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An Earthy Treasure

It is sometimes hard to describe the artifacts that we hold in our collections in a few brief words. In the case of this earthy treasure it couldn’t be easier. This is a jar of dirt.

Of course this is not just any old dirt – but dirt from the groundbreaking for the Pioneer Chapel. Held on Founder’s Day December 3, 1927 (a nod to the opening of classes in 1833) the groundbreaking was a tremendous affair on campus. The trustees were gathered along with donors, faculty, alumni and students. The man chosen to wield the shovel was  Theodore Harmon Ristine [W1865].

One of the many Ristines who helped to build and grow this small school, Theodore was a trustee of the college for nearly half a century. For 23 years he was the secretary of the board and served for 20 years as the treasurer of the college. He was also the grandfather of Dick Ristine [W1941]. Dick often told stories about being a little boy playing under his grandfather’s table while the business of the college was conducted.  From the listing of the posts Theodore held it is clear that there would, indeed, have been a great deal of college business discussed in the Ristine household.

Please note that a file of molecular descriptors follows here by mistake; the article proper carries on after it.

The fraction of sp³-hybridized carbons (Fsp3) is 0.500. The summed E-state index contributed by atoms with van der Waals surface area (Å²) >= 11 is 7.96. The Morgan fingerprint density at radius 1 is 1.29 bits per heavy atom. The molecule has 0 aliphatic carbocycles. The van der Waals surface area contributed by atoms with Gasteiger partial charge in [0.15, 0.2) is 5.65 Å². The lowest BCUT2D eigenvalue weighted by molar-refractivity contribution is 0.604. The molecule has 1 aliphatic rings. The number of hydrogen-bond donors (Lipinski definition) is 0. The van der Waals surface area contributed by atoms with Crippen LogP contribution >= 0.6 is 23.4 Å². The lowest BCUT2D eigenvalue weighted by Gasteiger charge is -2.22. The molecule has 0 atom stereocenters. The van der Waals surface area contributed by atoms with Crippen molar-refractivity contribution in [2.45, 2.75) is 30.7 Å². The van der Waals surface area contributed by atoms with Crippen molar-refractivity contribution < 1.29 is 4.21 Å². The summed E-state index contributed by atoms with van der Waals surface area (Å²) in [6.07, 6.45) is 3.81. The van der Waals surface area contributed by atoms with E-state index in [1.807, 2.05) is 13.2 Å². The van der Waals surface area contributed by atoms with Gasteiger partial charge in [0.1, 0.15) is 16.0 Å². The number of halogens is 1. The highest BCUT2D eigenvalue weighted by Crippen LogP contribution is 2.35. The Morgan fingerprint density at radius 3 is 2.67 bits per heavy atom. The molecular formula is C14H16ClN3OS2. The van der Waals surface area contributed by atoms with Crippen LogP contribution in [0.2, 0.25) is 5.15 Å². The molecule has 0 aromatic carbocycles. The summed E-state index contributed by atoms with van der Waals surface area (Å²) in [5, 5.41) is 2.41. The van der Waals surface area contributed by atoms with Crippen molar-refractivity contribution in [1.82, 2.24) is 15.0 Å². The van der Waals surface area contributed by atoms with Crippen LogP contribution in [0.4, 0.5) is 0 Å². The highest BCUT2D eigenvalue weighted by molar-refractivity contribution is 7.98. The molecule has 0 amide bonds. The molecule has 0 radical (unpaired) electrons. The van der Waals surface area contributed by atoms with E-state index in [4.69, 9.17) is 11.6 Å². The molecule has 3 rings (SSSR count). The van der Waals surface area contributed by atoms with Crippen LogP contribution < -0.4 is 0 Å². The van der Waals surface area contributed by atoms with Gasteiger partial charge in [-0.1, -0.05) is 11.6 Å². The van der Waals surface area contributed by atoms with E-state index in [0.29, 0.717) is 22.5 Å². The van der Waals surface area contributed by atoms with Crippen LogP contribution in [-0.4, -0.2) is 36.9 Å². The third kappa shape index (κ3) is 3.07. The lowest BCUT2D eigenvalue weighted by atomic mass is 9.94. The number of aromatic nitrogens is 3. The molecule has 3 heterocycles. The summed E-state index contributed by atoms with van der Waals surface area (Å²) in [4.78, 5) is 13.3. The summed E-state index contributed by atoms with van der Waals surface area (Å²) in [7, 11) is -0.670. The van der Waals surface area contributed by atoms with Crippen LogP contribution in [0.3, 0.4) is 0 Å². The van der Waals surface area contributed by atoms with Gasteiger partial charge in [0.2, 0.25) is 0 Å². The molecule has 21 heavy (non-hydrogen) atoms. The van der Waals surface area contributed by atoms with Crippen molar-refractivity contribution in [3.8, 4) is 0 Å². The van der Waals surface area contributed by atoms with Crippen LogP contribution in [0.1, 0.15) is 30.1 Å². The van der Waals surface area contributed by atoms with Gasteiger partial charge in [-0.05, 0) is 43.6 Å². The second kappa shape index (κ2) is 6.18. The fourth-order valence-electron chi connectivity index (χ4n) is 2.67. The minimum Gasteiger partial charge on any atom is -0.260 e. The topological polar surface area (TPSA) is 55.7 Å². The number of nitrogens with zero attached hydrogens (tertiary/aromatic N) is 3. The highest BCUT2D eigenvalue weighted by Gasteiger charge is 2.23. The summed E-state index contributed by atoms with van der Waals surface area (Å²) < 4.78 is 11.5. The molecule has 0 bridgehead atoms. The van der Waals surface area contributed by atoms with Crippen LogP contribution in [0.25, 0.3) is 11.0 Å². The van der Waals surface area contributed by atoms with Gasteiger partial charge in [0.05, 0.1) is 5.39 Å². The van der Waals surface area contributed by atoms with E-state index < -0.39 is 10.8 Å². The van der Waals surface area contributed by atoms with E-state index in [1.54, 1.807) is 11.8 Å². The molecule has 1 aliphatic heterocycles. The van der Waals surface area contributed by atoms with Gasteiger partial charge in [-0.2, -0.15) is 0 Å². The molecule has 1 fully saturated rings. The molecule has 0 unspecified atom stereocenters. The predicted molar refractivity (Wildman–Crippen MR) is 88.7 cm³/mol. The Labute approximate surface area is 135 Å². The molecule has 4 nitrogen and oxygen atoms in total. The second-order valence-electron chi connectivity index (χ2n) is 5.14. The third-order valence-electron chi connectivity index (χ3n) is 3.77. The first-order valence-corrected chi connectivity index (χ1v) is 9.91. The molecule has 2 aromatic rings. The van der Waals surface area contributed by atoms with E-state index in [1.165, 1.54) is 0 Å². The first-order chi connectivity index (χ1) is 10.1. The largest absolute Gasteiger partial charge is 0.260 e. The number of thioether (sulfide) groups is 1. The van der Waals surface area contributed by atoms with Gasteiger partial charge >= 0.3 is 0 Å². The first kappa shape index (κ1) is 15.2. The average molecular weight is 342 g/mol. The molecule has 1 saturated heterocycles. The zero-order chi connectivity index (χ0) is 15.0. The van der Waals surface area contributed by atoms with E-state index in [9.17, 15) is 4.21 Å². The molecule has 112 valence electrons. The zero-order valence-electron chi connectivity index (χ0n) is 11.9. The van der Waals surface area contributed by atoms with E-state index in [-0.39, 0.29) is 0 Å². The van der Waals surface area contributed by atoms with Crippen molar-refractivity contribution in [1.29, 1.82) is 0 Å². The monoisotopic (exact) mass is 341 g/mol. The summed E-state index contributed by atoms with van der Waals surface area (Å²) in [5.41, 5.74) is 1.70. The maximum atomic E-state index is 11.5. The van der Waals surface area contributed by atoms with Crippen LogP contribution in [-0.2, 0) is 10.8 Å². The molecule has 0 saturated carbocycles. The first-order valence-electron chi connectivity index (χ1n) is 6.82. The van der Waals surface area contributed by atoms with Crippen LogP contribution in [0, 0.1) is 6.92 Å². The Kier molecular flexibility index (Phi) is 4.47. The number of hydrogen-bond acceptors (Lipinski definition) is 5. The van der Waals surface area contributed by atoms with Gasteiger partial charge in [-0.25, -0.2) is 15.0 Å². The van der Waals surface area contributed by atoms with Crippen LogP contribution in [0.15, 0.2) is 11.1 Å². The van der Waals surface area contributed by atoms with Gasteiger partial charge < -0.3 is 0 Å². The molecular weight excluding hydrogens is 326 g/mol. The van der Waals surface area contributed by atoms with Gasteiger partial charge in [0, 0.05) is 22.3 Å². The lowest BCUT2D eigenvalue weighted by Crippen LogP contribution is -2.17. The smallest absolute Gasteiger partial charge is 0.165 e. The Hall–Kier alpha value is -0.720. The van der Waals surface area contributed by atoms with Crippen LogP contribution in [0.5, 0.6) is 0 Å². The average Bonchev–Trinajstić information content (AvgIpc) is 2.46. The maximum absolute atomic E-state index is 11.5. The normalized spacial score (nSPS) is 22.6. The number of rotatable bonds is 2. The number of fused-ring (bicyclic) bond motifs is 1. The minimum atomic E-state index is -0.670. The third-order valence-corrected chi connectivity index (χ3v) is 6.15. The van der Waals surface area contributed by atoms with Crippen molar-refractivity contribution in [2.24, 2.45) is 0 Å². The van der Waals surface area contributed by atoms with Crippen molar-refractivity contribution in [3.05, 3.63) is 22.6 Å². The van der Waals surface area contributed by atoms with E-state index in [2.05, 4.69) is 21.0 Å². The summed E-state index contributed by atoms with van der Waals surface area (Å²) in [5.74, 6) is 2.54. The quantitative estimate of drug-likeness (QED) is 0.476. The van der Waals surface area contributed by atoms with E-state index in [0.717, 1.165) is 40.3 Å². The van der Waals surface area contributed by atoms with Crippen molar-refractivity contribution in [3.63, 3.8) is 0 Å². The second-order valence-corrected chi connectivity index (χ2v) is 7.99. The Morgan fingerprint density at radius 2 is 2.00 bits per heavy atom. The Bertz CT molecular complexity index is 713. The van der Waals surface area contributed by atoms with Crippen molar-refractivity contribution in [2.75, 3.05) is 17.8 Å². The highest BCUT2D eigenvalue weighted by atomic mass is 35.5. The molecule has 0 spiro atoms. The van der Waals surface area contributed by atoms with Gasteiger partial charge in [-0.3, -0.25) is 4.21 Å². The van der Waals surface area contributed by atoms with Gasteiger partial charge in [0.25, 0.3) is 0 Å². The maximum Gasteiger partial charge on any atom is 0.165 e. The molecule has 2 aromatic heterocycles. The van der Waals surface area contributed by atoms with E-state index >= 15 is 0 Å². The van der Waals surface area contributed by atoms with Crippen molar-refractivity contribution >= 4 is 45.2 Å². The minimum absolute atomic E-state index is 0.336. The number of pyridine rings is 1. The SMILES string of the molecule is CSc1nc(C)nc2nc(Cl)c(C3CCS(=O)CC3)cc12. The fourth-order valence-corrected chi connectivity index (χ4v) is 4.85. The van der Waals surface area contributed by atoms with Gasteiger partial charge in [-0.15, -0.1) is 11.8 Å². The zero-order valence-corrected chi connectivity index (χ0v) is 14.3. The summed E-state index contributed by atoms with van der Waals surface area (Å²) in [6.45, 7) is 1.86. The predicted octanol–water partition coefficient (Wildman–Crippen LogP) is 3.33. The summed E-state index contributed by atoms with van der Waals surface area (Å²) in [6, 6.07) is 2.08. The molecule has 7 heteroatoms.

Just a few weeks ago, I read something that Dick had written about this very event, “This reporter well remembers being there and watching his grandfather, T.H. Ristine, turn the first spadeful, while wondering why they quit after that one spadeful.”

To close I will say that this is an easily described artifact. It is straight forward – this bottle is full – a simple bottle full of common Indiana dirt. But when thinking about it for just a moment I see that this old bottle is full of stories. They are the stories of a small college and the generations who have loved it so well that to some it really is dear old Wabash.

Best,
Beth Swift
Archivist
Wabash College